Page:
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|Metz makes case for measure|
The company that has plans to manufacture a fuel-efficient automobile at the former Guide plant in eastern Ouachita Parish has shown its product to several state officials as well as to people who have invested in it.
That's according to Horst Metz, vice president of Assembly Operations for V-Vehicle Co., which announced earlier this year it would locate in Ouachita where it is expected to create some 1,400 new, direct jobs and another 1,800 indirectly.
Metz spoke to more than 300 people Tuesday at a Monroe Chamber of Commerce luncheon at Monroe Civic Center. His appearance at the chamber luncheon occurred a few days before Ouachita voters decide whether to levy a 1.8-mill property tax to help pay for an incentives package local officials pledged to lure V-Vehicle to the region. The property tax proposition will appear on the ballot parish-wide in Saturday's election.
"We actually do have a product … a vehicle … a car," said Metz, whose remarks obviously were aimed at speculation in the community that V-Vehicle had not produced a product for economic development officials to see.
"There are many in this room here who have seen it many times," Metz said. "They've sat in it, kicked the tires. It's a model car that's intended to show the dimension and features of the car. It's real, and it's pretty much a 100 percent design."
"We're at the stage right now where we have the production design of the vehicle pretty much set," Metz explained. "There might be a tweak here and there, but we have a fully designed vehicle. We're not showing it to you yet, and I know it's a mystery and everybody wants to see it, but we're just too far away from the launch date to have images out there."
The engineering of the car also is far enough along to begin crash testing prototypes to ensure it is safe and fit for the road, Metz added.
On a financial note, Metz said it was not an easy task to convince investors to spend money on a start-up automobile company.
"Financing was not a trivial matter because we're a car company, and it's a very expensive proposition to acquire capital to get into the business," Metz said.
"We faced a very tough capital market beginning about a year ago when everything fell off the cliff, said Metz, referring to a dramatic downturn in the global economy in the fall of 2008.
"Frankly, we underestimated the challenges we faced in raising investor money, but we succeeded, and we're comfortably ahead of the requirements for financing," he said. "Year to date, our company, at this stage, has the largest capital raised of any other company at our stage seeking to raise capital in this very tough market. There's money in the bank to move forward, and it's real equity money."
Metz said V-Vehicle remains confident the company will receive federal funding through the Department of Energy's Advanced Technology Vehicles Manufacturing Program.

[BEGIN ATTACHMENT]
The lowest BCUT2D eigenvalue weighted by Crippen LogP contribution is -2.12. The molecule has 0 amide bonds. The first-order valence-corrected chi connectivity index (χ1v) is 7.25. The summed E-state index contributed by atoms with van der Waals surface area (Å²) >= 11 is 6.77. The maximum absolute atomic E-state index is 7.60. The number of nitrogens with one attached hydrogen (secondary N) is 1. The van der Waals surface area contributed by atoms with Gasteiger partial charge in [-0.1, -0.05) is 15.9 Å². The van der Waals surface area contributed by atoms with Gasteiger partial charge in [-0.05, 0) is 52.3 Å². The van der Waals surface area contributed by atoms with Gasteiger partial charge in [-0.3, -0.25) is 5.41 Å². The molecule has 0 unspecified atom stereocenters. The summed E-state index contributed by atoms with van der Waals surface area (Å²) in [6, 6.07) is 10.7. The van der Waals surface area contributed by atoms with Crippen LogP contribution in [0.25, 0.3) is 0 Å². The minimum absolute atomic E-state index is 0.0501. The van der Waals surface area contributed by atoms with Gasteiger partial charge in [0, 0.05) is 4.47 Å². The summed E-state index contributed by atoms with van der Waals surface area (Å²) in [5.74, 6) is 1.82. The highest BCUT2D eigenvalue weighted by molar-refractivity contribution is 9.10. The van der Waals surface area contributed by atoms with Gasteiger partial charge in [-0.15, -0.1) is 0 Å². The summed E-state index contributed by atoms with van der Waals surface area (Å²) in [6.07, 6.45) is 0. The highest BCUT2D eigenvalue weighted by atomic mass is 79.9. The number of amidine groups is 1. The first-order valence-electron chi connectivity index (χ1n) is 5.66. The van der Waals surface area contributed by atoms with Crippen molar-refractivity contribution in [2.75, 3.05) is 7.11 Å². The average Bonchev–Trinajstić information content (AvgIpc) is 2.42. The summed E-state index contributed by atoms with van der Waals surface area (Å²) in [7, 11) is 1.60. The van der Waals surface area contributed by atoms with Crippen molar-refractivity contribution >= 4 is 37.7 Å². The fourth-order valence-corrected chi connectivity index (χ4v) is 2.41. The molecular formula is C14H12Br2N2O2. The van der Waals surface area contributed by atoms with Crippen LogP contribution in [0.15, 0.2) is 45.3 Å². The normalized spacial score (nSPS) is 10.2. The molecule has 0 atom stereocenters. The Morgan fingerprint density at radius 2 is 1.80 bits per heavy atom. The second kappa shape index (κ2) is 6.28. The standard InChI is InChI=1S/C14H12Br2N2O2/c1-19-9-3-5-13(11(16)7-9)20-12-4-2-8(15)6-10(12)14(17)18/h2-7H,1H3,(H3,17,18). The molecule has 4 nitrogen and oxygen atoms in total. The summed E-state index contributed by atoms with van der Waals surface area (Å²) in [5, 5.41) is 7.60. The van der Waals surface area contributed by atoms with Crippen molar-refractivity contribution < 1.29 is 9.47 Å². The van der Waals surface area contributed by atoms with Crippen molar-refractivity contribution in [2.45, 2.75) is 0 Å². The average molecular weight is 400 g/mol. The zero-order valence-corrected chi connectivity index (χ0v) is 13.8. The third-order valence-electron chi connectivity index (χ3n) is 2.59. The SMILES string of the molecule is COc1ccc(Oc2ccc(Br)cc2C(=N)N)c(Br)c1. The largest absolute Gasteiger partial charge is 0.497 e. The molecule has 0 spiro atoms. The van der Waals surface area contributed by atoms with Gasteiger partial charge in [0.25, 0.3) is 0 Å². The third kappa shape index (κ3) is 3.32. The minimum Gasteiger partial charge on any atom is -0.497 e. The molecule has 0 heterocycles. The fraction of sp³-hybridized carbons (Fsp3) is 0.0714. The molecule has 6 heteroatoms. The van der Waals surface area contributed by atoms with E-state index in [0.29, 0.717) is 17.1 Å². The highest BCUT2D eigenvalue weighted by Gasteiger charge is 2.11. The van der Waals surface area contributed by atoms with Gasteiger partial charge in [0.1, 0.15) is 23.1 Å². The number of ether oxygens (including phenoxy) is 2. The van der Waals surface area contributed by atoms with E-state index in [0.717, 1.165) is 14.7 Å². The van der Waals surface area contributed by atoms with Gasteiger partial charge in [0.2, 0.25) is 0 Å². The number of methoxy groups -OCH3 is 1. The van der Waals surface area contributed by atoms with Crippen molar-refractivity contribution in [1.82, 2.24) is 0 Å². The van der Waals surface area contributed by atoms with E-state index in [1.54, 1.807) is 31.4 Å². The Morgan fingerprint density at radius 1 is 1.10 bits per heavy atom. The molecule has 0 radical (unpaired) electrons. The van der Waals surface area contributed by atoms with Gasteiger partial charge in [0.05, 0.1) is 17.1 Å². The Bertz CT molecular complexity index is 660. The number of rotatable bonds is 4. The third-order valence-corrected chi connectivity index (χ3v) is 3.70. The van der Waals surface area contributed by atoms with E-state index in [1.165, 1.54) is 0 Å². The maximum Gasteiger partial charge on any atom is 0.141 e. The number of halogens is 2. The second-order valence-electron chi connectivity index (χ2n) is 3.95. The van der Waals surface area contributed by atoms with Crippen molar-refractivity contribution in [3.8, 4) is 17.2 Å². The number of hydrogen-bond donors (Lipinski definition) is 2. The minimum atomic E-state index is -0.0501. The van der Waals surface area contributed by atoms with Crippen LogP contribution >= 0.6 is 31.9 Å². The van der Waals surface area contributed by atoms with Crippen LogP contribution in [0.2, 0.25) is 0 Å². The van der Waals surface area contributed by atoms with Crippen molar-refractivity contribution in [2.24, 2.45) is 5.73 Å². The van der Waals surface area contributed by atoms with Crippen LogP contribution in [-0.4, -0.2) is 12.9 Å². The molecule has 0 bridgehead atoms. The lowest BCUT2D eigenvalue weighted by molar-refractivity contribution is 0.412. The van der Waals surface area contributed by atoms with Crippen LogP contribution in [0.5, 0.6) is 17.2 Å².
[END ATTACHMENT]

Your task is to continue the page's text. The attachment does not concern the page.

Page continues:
The Energy Department's ATVM program provides funding for companies to manufacture low-emission, high mileage vehicles. The program was part of President George W. Bush's effort to spur innovation in fuel-efficiency and alternative energy automobiles.
When V-Vehicle announced its plans to take over the former Guide plant, V-Vehicle officials said the company had applied for a more than $300 million ATVM loan to aid the company's efforts in establishing a manufacturing operation in Ouachita Parish.
"We feel very good about where we are, though we have not been approved yet," Metz said. "Approval goes through several stages."
Currently, Department of Energy officials are looking into V-Vehicle's financial liability. Officials also are reviewing the company's business plan.
"They will tell the Department of Energy if V-Vehicle is a good bet for these loans, or not," Metz said. "We're very confident we'll pass that hurdle."
"There's all this speculation about when it will be announced, but we don't know because the Department of Energy makes the call," he said.
V-Vehicle is still on track to begin full scale production of prototypes in December 2010. The company expects to start production of saleable cars in early 2011.
Metz said V-Vehicle is serious about hiring as many Louisiana companies as possible during the construction phase at the former Guide facility. So far, out of the nine contracts awarded for the construction and renovation projects, eight of them were awarded to Louisiana firms.
V-Vehicle expects to spend roughly $80 million on construction and renovation of the former Guide plant. The company also plans on installing $150 million of process equipment at the facility.
"That's quite a bit of impact flowing into this community," Metz said.
Company representatives also are meeting with northeastern Louisiana companies that have the capability to supply parts for production of the V-Vehicle.
Two weeks ago, V-Vehicle established a Web site where people could find out more about the company's hiring process. So far, about 2,600 people have signed up to receive notifications via email about when V-Vehicle will begin accepting applications.
People interested in applying for a job at V-Vehicle can visit its web site at vvehiclelouisianajobs.com. The company plans to hire in phases sometime in 2010. There will be three shifts.
The first shift would employ approximately 500 people. At full production, the plant will employ approximately 1,400 people including managerial and support staff, assembly workers, maintenance workers and material handlers.